Friday, October 19, 2012

THAS: Scene from Salem's Lot (1979) #2

#2 - Patience of Storytelling / Cinematic Tangibility / Sensibility - The Enigma of Susan Pt. 1

Shot 2

Hooper's camera floats in space, floats in time;
soaks in a complete trinity of the spatial,
the temporal, and the emotional:
 his cinema is characterized by a tangibility: simple, plain, and perspective-grounded,
unmediated by technology, meditative,

As Susan makes her decision to ring the turnkey and acts upon it, the camera, with much
 tangible physicality, decides to slowly pan down along her arm, along with her
motion... then slowly pans back up her arm again, as the decision is now
irrevocably acted upon, without recourse to taking the action back.
This notion of action without recourse is held within her troubled
face that the camera has perceptively returned to.

Shot 3

A jarringly displacing cut as we're suddenly removed from open space with a character in it, transported suddenly from the human-inhabited to the completely graphical: a liminal, ambiguous perspective-drawing of gingerbread colors and Dutch-traditional molding (inadvertent, surely, but perfect in its suggestion of a Grimm fairytale, little Hansel and Gretel at the entrance of the witch's cookie-cut walls, and, here, as in a storybook, drawn too flat to make much of dimensions).

Anyway, we cut to this shot in order for Susan's hand to slowly emerge into the frame, sinking in from above like a hand of a God, which Susan ultimately is, as master of her fate, bearer of her ultimate decisions.  The thin line between captaining your own soul versus the pull of circumstances, like living in a small town, family, or the control of mind-captivating vampires, is a constant thread throughout the film.

This shot is the definition of a meaningful breath, a totalizing decision on Hooper's formalist part.

Shot 4

What exactly Hooper's doing here with this moment, I'm not entirely sure. Within the film's rather disjointed narrative, it's not clear of what purpose Susan has here in her visit to Ben Mears's boarding house.  This of course means any possible dramatic import in the scene isn't exactly on the surface.  Yet, while the narrative context does not provide us with an overflow of meaning, what we can have no doubt about is that Hooper created this sequence with meaning in mind.  It is in his very design of it, his very molding of cinematic form, which makes concerted effort to play with the patience of both time as well as space, as the pivotal camera movement mid-sequence (the pan up and down Susan's arm) suddenly cues us in to the tangibility of space and our movement through it (only so much felt when we slow down to a certain tempo).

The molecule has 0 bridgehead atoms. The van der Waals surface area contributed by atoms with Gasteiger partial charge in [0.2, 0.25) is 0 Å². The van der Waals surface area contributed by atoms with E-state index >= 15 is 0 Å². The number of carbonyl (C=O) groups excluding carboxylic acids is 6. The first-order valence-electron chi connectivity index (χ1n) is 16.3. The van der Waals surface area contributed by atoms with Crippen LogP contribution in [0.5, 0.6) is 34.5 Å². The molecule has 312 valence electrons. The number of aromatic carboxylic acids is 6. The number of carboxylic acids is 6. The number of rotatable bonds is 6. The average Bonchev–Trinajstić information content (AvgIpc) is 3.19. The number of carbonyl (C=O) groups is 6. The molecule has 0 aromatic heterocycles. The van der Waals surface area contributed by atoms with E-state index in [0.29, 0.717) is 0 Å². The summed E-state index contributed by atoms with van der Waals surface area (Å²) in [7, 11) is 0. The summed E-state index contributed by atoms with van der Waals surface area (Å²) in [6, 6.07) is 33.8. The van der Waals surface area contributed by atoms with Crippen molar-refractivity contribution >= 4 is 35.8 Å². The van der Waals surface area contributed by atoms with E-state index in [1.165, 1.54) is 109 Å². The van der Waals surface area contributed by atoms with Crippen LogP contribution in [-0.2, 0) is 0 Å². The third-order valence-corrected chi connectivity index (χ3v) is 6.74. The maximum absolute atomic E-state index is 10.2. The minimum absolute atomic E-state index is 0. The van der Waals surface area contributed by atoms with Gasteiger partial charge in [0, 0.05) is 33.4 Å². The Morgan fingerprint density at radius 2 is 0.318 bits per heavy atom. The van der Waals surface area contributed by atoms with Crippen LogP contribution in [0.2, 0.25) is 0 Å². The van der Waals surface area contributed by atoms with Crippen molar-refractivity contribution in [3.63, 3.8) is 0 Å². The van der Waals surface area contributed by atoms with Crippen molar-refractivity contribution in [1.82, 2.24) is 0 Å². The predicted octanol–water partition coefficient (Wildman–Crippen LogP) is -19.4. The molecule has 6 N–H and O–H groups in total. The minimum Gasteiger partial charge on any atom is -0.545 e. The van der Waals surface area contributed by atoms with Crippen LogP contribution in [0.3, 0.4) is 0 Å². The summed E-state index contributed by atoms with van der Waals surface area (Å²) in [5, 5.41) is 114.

For Hooper, camera angles are not merely where a camera falls in order to catch an action, but explicit means of storytelling.  It is not just mise en scene: it is also structural forms, rhythmic communications, and formal deconstructions.

The narrative import of the moment isn't entirely clear, either, besides merely serviceable ideas about Susan's fearful potential energies and willful falling into danger, further purported in the following scene where Susan drives to the Marsten house for no discernible reason, which is both vague in a wonderful, fatalistic way, but also vague in a barely satisfying way.  Susan is certainly one of the more fascinatingly drawn characters in the film, but the film still does not go far enough to define the social statements it wishes to make with her character -- our passive heroine who is fated to succumb to whatever pulls her, her general entrancement and passive seizure by diaphanous fears/desires (fear and desire being something which Salem's Lot suggests are often one - its two main characters, after all, being a horror fan and a horror writer [that is, a writer who plans to write a book about a haunted house]). But this enigma of Susan, it's ultimately too thin.

But Hooper's visual design - it remains thick with meaning, despite his not pushing explicit recognition of such in the content.  I often wish Hooper's films were more ostentatious in their pretension, threw their greater meanings and rich layers in your face - but no, Hooper's modesty precedes him, and his idea of "meaning" is not demanded from his material but found, very naturally to him, in the sincere depths of his visual constructions.